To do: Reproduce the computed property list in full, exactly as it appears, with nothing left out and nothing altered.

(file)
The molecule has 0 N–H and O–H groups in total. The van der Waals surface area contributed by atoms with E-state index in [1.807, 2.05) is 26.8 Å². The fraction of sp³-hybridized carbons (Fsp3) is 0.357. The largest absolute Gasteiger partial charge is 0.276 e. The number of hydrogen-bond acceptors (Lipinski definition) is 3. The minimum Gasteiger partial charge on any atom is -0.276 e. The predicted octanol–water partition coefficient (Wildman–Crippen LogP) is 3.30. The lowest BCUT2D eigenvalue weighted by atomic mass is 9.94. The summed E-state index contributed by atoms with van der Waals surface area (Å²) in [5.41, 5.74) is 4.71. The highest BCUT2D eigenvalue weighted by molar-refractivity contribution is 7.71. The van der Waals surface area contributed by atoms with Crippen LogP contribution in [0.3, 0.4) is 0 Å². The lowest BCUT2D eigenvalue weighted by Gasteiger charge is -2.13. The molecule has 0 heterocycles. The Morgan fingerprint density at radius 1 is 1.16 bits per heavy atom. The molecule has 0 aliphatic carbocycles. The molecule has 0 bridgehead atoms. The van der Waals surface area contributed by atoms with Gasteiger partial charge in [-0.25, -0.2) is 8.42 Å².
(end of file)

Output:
The molecule has 0 N–H and O–H groups in total. The van der Waals surface area contributed by atoms with E-state index in [1.807, 2.05) is 26.8 Å². The fraction of sp³-hybridized carbons (Fsp3) is 0.357. The largest absolute Gasteiger partial charge is 0.276 e. The number of hydrogen-bond acceptors (Lipinski definition) is 3. The minimum Gasteiger partial charge on any atom is -0.276 e. The predicted octanol–water partition coefficient (Wildman–Crippen LogP) is 3.30. The lowest BCUT2D eigenvalue weighted by atomic mass is 9.94. The summed E-state index contributed by atoms with van der Waals surface area (Å²) in [5.41, 5.74) is 4.71. The highest BCUT2D eigenvalue weighted by molar-refractivity contribution is 7.71. The van der Waals surface area contributed by atoms with Crippen LogP contribution in [0.3, 0.4) is 0 Å². The lowest BCUT2D eigenvalue weighted by Gasteiger charge is -2.13. The molecule has 0 heterocycles. The Morgan fingerprint density at radius 1 is 1.16 bits per heavy atom. The molecule has 0 aliphatic carbocycles. The molecule has 0 bridgehead atoms. The van der Waals surface area contributed by atoms with Gasteiger partial charge in [-0.25, -0.2) is 8.42 Å².